> a UI, the current resolution we have is option 1.  The reasoning:
>
> * @language is unlikely to repeat in a list of values, whereas all values
> are likely to be in either HTML or plaintext but less likely to be mixed.
> This makes @language more useful as a discriminator for which value to use.
> Otherwise, you have to parse the language out of the XML for all values
> just to throw all but one away. That's very inefficient.
>
> * Keeping @language is internally consistent with other uses of literals.
> We only type literals in the context, not in the recommended serialization.
> Especially as HTML is only usable in a limited number of fields compared to
> regular literals, there would be a lot of special cases to have to deal
> with.
>
> * Allowing both nodes and literals is messy for the range of the
> properties, and very inconsistent as to what the clients need to process.
>  Requiring just ContentAsText is really klunky in this situation (compared
> to the body of an Annotation, for example, when it makes sense)
>
> * A browser can just throw the content into HTML and not care whether it's
> a literal or an HTML snippet. It'll come out as expected.
>
> * The check for [X]HTML could be as simple as value[0] == '< and value[-1]
> == '>', with the very edgey edge case of a non HTML literal requiring an
> extra space at the end of the value.
>
> Rob
>
>
>
> On Thu, Aug 14, 2014 at 12:51 AM, Stian Soiland-Reyes <
> soiland-reyes@cs.manchester.ac.uk> wrote:
>
>> One could argue that as soon as you have used a different datatype it is
>> no longer text in that language. English language does not have <p> as one
>> of it's constructs.
>>
>> I would probably have used Content-in-RDF for that use case. XML literals
>> in RDF are fragile and a relic of the RDF/XML days.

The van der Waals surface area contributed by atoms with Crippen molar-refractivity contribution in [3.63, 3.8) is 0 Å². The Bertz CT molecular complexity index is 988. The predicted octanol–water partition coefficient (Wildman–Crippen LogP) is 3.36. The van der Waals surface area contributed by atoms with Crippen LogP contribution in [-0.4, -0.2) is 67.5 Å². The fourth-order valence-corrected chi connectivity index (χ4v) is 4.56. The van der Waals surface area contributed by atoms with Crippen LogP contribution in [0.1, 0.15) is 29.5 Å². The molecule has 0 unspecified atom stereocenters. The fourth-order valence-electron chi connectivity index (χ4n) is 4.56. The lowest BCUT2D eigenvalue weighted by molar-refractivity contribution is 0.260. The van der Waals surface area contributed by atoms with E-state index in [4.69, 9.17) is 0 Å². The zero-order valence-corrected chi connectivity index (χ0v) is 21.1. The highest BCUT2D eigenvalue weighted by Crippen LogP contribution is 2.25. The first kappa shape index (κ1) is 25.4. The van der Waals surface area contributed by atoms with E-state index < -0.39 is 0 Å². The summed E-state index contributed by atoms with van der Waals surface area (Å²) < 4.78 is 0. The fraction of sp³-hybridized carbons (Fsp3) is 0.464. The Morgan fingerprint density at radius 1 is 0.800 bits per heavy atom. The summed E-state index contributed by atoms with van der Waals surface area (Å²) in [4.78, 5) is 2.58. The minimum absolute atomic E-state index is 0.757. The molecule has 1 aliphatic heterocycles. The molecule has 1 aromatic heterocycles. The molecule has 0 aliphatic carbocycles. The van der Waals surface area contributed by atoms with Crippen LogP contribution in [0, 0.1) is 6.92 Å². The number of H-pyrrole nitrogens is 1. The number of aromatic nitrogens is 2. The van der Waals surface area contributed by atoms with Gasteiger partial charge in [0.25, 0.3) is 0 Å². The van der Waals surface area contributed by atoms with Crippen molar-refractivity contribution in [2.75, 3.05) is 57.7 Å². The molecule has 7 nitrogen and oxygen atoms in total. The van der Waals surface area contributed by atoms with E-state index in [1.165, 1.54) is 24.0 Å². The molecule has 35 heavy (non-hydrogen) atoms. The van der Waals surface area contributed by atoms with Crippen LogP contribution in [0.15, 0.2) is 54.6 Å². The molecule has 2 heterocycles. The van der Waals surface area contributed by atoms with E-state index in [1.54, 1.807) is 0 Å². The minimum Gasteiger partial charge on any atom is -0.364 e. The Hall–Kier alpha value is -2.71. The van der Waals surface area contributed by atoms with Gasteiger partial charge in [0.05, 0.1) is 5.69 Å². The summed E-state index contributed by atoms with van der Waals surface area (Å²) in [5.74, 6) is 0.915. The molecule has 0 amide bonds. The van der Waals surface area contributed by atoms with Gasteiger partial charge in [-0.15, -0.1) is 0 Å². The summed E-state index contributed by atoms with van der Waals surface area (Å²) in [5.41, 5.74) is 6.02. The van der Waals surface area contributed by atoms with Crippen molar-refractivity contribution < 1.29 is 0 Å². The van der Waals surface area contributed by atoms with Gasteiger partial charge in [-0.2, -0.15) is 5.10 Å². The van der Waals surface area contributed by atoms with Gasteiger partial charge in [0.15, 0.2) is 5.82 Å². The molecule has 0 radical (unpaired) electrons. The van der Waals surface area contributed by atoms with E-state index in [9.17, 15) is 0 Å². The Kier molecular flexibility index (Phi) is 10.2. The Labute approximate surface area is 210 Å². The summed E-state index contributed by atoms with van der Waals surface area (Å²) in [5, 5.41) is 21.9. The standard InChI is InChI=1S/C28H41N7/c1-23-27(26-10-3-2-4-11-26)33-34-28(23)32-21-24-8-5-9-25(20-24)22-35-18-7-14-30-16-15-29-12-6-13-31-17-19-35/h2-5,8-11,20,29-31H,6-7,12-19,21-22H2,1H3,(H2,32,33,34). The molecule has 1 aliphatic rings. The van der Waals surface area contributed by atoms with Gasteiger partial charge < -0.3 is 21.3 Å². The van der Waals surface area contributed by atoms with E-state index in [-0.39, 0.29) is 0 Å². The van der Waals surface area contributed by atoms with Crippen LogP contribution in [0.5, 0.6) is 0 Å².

>> On 14 Aug 2014 01:07, "Gregg Kellogg" <gregg@greggkellogg.net> wrote:
>>
>>> On Aug 13, 2014, at 4:31 PM, Robert Sanderson <azaroth42@gmail.com>
>>> wrote:
>>>
>>>
>>> Dear all,
>>>
>>> We have a use case that would require all three of @value, @type and
>>> @language for a single resource, which is not allowed according to the
>>> specification (eg section 8.3)
>>>
>>> We would like to use either plain literals (and hence @value/@language)
>>> or X/HTML in the same space to allow basic styling and linking within the
>>> text.  We want to do this in a way that doesn't involve introspection of
>>> the value to determine whether it's text/plain or text/xml if at all
>>> possible.
>>>
>>> For example:
>>>
>>>
>>> {
>>>   "description": {
>>>     "@value":"<p>Some <b>description</b></p>",
>>>     "@type": "rdf:XMLLiteral",
>>>     "@language" : "en-latn"
>>>   }
>>> }
>>>
>>>
>>> Is there any existing best practice for how to accommodate this?
>>>
>>>
>>> Note that the RDF data model allows literals to have either a datatype
>>> or a language, but not both. JSON-LD is just being consistent here.
>>>
>>> In most applications (e.g., RDFa markup), the language is included in
>>> the markup:
>>>
>>> {
>>>   "description": {
>>>     "@value":"<p lang="en-latn">Some <b>description</b></p>",
>>>     "@type": "rdf:XMLLiteral"
>>>   }
>>> }
>>>
>>>
>>> Of course, it could be that you'd like to use @container=language, to
>>> index into different markup, but as you see, this isn't supported either in
>>> RDF or JSON-LD.
>>>
>>> Gregg
>>>
>>> Thanks!
>>>
>>> Rob
>>>
>>> --
>>> Rob Sanderson
>>> Technology Collaboration Facilitator
>>> Digital Library Systems and Services
>>> Stanford, CA 94305
>>>
>>>
>>>
>
>
> --
> Rob Sanderson
> Technology Collaboration Facilitator
> Digital Library Systems and Services
> Stanford, CA 94305
>
Received on Wednesday, 3 September 2014 21:39:55 UTC